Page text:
After suggesting that Orlo approach Cook about his inheritance after Cook is mellowed by a good dinner, Jeeves goes to visit his aunt, Mrs. Pigott. Plank remembers that Bertie is Alpine Joe, and he and Cook suspect Bertie of stealing the cat. Graham fails to return the cat, so Bertie tries to return it himself. Carrying the cat up to Eggesford Court, Bertie trips and loses it. The cat ultimately goes back to Bertie’s cottage.

Orlo is unable to convince Cook to give him his inheritance, yet Vanessa is happy that Orlo confronted her father anyway, and they elope. At his cottage, Bertie is accosted by Cook and Plank, who believe that Vanessa wants to marry Bertie. Bertie hands over a letter from Orlo proving that Orlo and Vanessa eloped. Cook is apologetic to Bertie, until the cat wanders in.

Thinking Bertie stole the cat, Cook and Plank tie him up. Cook brings the cat back to Potato Chip while Plank leaves to fetch the police. Jeeves appears and unties Bertie. Plank returns and initially thinks Jeeves is a policeman called Inspector Witherspoon (from Stiff Upper Lip, Jeeves), but Jeeves denies this. Pretending to be Bertie’s solicitor, Jeeves convinces Plank that he is mistaken about Bertie, since Bertie, having ample wealth, has no reason to be a thief like Alpine Joe.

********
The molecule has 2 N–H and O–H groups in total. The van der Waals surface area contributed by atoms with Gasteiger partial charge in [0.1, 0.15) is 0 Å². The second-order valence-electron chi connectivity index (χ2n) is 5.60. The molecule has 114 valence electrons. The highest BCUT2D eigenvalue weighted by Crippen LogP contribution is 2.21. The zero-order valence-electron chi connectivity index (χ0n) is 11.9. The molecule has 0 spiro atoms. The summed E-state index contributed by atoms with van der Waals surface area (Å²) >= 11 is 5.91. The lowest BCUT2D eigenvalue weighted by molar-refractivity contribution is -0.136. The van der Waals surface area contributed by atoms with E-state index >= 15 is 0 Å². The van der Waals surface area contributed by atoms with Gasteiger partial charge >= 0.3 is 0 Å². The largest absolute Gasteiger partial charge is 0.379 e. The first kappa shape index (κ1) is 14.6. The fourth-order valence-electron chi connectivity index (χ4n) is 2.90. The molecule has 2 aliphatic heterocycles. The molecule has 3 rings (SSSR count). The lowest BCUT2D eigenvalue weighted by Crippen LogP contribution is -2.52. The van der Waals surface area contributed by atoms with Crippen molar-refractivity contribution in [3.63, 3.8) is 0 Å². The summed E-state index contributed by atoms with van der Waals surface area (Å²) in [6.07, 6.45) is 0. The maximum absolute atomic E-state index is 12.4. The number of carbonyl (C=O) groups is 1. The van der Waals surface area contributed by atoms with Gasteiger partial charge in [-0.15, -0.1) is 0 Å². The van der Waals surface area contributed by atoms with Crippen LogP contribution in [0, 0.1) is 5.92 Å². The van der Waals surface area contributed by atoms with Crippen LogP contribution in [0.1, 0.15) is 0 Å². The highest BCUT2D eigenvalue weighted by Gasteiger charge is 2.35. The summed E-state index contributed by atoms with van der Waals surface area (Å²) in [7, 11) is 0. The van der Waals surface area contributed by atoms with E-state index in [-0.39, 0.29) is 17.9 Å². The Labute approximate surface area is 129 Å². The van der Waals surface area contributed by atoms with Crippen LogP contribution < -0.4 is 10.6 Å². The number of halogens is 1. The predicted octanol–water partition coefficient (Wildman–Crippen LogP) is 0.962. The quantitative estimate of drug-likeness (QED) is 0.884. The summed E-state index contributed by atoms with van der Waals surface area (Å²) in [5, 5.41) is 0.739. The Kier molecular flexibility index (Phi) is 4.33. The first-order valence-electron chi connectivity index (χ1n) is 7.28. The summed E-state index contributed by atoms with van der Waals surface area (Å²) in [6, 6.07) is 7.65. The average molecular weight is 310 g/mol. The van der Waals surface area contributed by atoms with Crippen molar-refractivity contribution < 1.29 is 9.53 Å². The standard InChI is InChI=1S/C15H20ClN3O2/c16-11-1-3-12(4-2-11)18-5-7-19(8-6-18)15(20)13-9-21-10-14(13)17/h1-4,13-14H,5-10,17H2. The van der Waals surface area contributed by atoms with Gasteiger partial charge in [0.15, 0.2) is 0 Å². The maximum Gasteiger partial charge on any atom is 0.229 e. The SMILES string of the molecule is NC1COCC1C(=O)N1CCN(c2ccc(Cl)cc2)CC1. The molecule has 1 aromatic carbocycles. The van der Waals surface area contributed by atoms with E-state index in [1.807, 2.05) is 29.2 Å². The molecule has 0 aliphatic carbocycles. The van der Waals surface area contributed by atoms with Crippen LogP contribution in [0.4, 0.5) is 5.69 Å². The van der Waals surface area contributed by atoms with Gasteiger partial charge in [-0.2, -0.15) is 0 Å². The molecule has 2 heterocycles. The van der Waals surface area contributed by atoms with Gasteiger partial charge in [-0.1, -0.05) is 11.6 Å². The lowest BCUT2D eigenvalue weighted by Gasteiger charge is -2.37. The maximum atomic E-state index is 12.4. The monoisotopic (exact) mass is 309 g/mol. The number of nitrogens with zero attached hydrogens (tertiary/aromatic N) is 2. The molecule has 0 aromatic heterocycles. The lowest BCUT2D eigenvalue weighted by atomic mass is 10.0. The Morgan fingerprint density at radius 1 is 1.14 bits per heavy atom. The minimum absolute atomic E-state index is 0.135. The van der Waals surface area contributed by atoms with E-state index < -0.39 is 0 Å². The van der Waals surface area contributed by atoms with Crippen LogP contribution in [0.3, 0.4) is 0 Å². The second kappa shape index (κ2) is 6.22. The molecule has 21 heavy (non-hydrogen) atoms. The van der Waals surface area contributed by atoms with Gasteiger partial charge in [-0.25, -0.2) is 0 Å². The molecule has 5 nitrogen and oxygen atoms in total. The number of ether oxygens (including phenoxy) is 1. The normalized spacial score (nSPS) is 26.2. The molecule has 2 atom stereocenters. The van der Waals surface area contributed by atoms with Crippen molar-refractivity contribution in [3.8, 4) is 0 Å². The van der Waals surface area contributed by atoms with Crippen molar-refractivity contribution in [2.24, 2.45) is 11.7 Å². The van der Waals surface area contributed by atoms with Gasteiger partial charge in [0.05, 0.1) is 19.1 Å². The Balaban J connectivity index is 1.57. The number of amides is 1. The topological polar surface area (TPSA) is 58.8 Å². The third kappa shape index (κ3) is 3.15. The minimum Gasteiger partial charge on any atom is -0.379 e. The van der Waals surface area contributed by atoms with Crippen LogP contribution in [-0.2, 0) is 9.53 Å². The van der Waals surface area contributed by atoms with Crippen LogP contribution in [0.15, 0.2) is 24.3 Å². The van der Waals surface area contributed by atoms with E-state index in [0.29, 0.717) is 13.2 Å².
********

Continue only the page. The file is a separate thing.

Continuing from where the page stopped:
Jeeves realized that the stray cat actually belongs to his aunt. Bertie and Jeeves make a deal with Cook to lend him the cat until the race is over and not press charges for tying Bertie up, in exchange for Cook paying Mrs. Pigott a fee and giving Orlo his inheritance.

Bertie and Jeeves go to New York, which Bertie finds much calmer and quieter than Maiden Eggesford. In a letter, Aunt Dahlia’s husband Tom Travers writes that the race was awarded to Briscoe’s Simla after Cook’s cat ran across the racecourse and startled Simla. Bertie is pleased for his aunt. However, he attributes the tranquility of his and Jeeves’s stay in New York to their distance from aunts, particularly Aunt Dahlia, who, though genial, has a lax moral code. The trouble with aunts, Bertie tells Jeeves, is that they are not gentlemen.

My Thoughts:

So this was the last published novel by Wodehouse about Jeeves and Wooster. There are another book’s worth of short stories, etc, but I’m closing in on the end of the adventures!

While this was just as amusing as some of the other books, I found myself not as amused. I don’t know if it was because I’m getting burnt out on Wodehouse’s particular brand of humor or if it was life or work or what. I still enjoyed this and I recommend Wodehouse still but you know, at some point things just need to stop or be taken a break from.